I can't tell you what the BTU's are on it without standing on my head and reading it from below, but when I step out to my 12 X 26 fairly well insulated shop on a cold and sometimes I mean really cold night. and flip the switch on I spend about fifeteen minutes getting things around with my jacket on. The air is comfotably at 60 - 65 then and I can remove the jacket and go to work, in another fifeteen minutes I am looking to see why the thermostat hasn't shut the thing off. It will get that warm that fast. But after shutting it down, due to concrete floors it isn't long before it's back on again. The room will heat and cool faster than the thermostat can react too.

    The only downside to this furnace, is cleaning it. And that's no big job.
    Once a week or so I shut off the pilot and take the air hose to it. Blow out the burner area real well, then pull the front off and blow out the air channels and fan. A couple drops of oil on the fan and relite the pilot. probably takes 10 minutes alltogether. Bear in mind that I have no dust collection in my shop and rarely run the air filter.

    Sometime in the future, I will have to pull the cap off the "B" vent and run a brush down it, as I'm sure there is probably some soot building up in there.

    I can think of only a couple occasions when I have left the thing on for the night, to help dry some finishes that were needed the next day. Other than that, it is turned on when I go out there and turned off when I leave. pilot burns 24/7.
    Attached Images Attached Images
    It's a vintage trailer thing. If ya gotta ask, ya won't understand.

  6. #6
    Join Date
    Feb 2003
    Location
    In the foothills of the Sandia Mountains
    Posts
    15,792
    Dale, I installed a Sterling 45K BTU gas heater in my 2-car garage shop two winters ago. I canít tell you how nice it is to have a heated shop. I enjoy winter woodworking better than any other time of the year.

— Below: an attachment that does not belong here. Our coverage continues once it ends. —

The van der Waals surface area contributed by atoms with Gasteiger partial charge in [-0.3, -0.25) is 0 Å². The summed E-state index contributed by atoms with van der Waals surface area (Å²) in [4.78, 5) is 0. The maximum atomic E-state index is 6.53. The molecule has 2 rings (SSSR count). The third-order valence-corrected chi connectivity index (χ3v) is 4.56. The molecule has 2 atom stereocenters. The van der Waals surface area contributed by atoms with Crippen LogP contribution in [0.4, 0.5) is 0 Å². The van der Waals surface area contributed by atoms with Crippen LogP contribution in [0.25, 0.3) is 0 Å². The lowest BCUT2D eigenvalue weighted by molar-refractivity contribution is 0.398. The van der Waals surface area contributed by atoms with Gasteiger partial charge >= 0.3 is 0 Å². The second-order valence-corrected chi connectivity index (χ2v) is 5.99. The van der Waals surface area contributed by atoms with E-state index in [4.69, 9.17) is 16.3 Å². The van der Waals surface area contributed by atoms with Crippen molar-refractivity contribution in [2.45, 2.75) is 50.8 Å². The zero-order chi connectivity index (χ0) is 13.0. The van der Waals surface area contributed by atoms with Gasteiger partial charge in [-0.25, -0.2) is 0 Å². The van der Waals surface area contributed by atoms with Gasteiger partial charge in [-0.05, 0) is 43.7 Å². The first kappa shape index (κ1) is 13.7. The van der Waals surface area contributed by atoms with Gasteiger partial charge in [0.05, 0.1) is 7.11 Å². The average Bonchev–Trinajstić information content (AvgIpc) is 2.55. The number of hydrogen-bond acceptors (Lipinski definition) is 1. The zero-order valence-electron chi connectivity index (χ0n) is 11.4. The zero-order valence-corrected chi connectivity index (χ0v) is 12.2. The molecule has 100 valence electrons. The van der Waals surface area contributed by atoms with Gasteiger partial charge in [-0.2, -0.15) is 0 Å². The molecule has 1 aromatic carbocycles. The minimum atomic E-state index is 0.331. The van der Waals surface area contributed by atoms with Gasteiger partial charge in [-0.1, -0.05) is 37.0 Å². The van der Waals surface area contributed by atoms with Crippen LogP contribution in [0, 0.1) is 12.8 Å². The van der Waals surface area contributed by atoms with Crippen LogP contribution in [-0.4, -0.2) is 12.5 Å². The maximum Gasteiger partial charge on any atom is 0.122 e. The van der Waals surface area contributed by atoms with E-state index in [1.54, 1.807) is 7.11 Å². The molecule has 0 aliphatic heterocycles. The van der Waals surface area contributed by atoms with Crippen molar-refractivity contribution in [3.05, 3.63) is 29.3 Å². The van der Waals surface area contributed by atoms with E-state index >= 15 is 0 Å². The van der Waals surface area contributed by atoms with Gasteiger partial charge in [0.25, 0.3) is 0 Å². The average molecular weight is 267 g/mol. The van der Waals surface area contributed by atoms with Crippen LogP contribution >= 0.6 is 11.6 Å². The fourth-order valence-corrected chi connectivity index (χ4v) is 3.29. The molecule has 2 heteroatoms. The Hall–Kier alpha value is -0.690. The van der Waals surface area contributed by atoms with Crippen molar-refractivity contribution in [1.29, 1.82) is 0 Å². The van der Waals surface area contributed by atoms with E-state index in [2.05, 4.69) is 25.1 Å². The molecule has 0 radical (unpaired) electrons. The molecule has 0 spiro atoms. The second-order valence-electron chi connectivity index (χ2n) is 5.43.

Attached Images Attached Images
    Please help support the Creek.


    During the middle ages they celebrated the end of the plague with wine and orgies. Does anyone know if there is anything planned when this one ends?

    ---

  7. #7
    Join Date
    Feb 2003
    Location
    Kutztown PA
    Posts
    1,255
    Hi Dale

    I have been heating my shop with a Reverberray radiant heater fueled with propane for the past four winters. It is a 50,000 - 75,000 unit. I set the thermostat to what I want, and depending on how much heat it has to produce, it goes to to the high setting, and then kicks back to the low setting automatically. The shop thermometer reads 60 deg when it is comfy warm, and 40 deg when I am not in there. The building is 20' x 30' and is mostly insulated (I still have the peaks on the ends to do). Coming up to temp when I walk in the door takes about 30 minutes or so, but within 10 minutes I can start working comfortably, as it is sort of like standing in sunshine when I am under that tube.

    Bill

  8. #8
    Join Date
    Mar 2003
    Location
    Shelburne, VT
    Posts
    79

    Thanks!

    Thanks for the information and advice.

    Unfortunately, I couldn't get signed on to SMC for several days. Keith suggested erasing the "sawmillcreek cookie" from my system and then starting my browser again. It worked, I think.

    Dale

  9. #9
    Join Date
    Mar 2003
    Location
    Shelburne, VT
    Posts
    79
    Bill: Thanks for the reply. I haven't been able to sign on to SMC for several days.

    How much did you system cost? Did you install it yourself?

    Thanks,

    Dale

  10. #10
    Join Date
    Feb 2003
    Location
    Kutztown PA
    Posts
    1,255
    Quote Originally Posted by Dale Critchlow